I wrote "Requiem for a Daughter" in 2005, or maybe it was earlier, or later. It depends whether you count the living, the thinking, the drafting, or the revision. Deborah Eisenberg said that she took eight years to write the eight stories in her collection, "The Twilight of the Superheroes," and even though I'd like to be faster, there's a process you can't rush.
For this story, the tri-part structure of the college, daughter, and student arrived at once, in my first draft, but the rest took more effort. After I'd had it down for a few years, I rewrote it as a short screenplay, and reimagining it in a different medium helped me better understand the story.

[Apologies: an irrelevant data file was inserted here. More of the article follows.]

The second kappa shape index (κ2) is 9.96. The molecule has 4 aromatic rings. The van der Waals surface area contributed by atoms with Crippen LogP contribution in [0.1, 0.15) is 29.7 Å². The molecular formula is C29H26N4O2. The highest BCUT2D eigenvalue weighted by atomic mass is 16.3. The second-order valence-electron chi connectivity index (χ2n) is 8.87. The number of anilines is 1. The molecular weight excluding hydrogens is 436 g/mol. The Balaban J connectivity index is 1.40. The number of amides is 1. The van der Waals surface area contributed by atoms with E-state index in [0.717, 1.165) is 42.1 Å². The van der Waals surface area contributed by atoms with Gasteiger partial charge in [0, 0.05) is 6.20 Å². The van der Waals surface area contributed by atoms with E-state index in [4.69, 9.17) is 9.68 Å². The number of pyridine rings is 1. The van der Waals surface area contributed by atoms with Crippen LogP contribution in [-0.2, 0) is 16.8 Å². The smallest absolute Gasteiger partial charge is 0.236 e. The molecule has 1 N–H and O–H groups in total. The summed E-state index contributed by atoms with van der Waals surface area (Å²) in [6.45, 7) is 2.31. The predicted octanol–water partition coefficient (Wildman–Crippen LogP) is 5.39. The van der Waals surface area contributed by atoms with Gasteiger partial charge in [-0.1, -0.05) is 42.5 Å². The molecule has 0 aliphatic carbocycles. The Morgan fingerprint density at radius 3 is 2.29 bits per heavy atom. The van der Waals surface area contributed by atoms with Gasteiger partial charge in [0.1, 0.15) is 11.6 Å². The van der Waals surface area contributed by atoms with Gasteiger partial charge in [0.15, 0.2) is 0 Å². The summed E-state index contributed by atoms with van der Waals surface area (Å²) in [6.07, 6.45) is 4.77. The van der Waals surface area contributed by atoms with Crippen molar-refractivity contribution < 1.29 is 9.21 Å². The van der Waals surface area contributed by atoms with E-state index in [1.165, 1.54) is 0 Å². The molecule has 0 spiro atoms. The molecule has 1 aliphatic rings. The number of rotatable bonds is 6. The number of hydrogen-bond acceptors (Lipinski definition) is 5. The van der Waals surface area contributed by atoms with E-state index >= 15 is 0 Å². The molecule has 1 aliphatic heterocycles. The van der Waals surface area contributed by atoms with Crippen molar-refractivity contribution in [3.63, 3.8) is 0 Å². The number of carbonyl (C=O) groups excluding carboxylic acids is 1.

The ending--with the bittersweet dialogue--was influenced by Krzysztof Kieslowski's "Decalogue," specifically film two in the ten-part series, where a doctor confronts a moral dilemma. Kieslowski's last lines shoehorn an enormous amount of emotional complexity into few words. Of all my influences from film, he's made the biggest impact--I watch "The Decalogue" and his trilogy "Three Colors" on an annual basis.